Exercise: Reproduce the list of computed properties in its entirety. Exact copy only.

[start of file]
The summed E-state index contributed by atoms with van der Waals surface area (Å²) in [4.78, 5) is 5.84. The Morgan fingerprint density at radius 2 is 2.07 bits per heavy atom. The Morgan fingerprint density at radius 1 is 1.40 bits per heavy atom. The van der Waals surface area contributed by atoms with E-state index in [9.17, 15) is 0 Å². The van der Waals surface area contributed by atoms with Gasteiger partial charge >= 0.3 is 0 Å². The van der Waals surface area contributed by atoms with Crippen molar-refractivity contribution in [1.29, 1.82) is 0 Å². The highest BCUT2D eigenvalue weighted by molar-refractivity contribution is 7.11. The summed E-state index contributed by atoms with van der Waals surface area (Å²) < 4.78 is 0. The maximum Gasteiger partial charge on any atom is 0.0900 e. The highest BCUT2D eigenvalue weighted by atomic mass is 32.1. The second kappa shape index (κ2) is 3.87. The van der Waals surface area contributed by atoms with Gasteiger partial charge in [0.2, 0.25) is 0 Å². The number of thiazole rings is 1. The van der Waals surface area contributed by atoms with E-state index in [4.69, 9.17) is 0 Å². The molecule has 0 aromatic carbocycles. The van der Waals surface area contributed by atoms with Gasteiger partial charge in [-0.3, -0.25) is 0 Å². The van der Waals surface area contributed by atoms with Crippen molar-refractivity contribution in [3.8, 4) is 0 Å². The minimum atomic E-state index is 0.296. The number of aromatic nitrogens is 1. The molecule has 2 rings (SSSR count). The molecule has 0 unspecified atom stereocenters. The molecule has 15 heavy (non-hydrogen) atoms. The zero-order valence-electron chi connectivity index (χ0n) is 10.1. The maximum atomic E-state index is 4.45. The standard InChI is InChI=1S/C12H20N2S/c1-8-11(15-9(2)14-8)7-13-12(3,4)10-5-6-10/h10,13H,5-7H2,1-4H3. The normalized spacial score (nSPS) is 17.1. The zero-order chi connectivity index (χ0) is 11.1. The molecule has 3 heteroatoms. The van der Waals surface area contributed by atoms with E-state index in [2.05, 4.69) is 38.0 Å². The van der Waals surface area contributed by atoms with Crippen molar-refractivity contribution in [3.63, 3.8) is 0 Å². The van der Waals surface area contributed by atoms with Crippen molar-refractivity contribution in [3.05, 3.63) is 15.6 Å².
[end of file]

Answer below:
The summed E-state index contributed by atoms with van der Waals surface area (Å²) in [4.78, 5) is 5.84. The Morgan fingerprint density at radius 2 is 2.07 bits per heavy atom. The Morgan fingerprint density at radius 1 is 1.40 bits per heavy atom. The van der Waals surface area contributed by atoms with E-state index in [9.17, 15) is 0 Å². The van der Waals surface area contributed by atoms with Gasteiger partial charge >= 0.3 is 0 Å². The van der Waals surface area contributed by atoms with Crippen molar-refractivity contribution in [1.29, 1.82) is 0 Å². The highest BCUT2D eigenvalue weighted by molar-refractivity contribution is 7.11. The summed E-state index contributed by atoms with van der Waals surface area (Å²) < 4.78 is 0. The maximum Gasteiger partial charge on any atom is 0.0900 e. The highest BCUT2D eigenvalue weighted by atomic mass is 32.1. The second kappa shape index (κ2) is 3.87. The van der Waals surface area contributed by atoms with Gasteiger partial charge in [0.2, 0.25) is 0 Å². The number of thiazole rings is 1. The van der Waals surface area contributed by atoms with E-state index in [4.69, 9.17) is 0 Å². The molecule has 0 aromatic carbocycles. The van der Waals surface area contributed by atoms with Gasteiger partial charge in [-0.3, -0.25) is 0 Å². The van der Waals surface area contributed by atoms with Crippen molar-refractivity contribution in [3.8, 4) is 0 Å². The minimum atomic E-state index is 0.296. The number of aromatic nitrogens is 1. The molecule has 2 rings (SSSR count). The molecule has 0 unspecified atom stereocenters. The molecule has 15 heavy (non-hydrogen) atoms. The zero-order valence-electron chi connectivity index (χ0n) is 10.1. The maximum atomic E-state index is 4.45. The standard InChI is InChI=1S/C12H20N2S/c1-8-11(15-9(2)14-8)7-13-12(3,4)10-5-6-10/h10,13H,5-7H2,1-4H3. The normalized spacial score (nSPS) is 17.1. The zero-order chi connectivity index (χ0) is 11.1. The molecule has 3 heteroatoms. The van der Waals surface area contributed by atoms with E-state index in [2.05, 4.69) is 38.0 Å². The van der Waals surface area contributed by atoms with Crippen molar-refractivity contribution in [3.63, 3.8) is 0 Å². The van der Waals surface area contributed by atoms with Crippen molar-refractivity contribution in [3.05, 3.63) is 15.6 Å².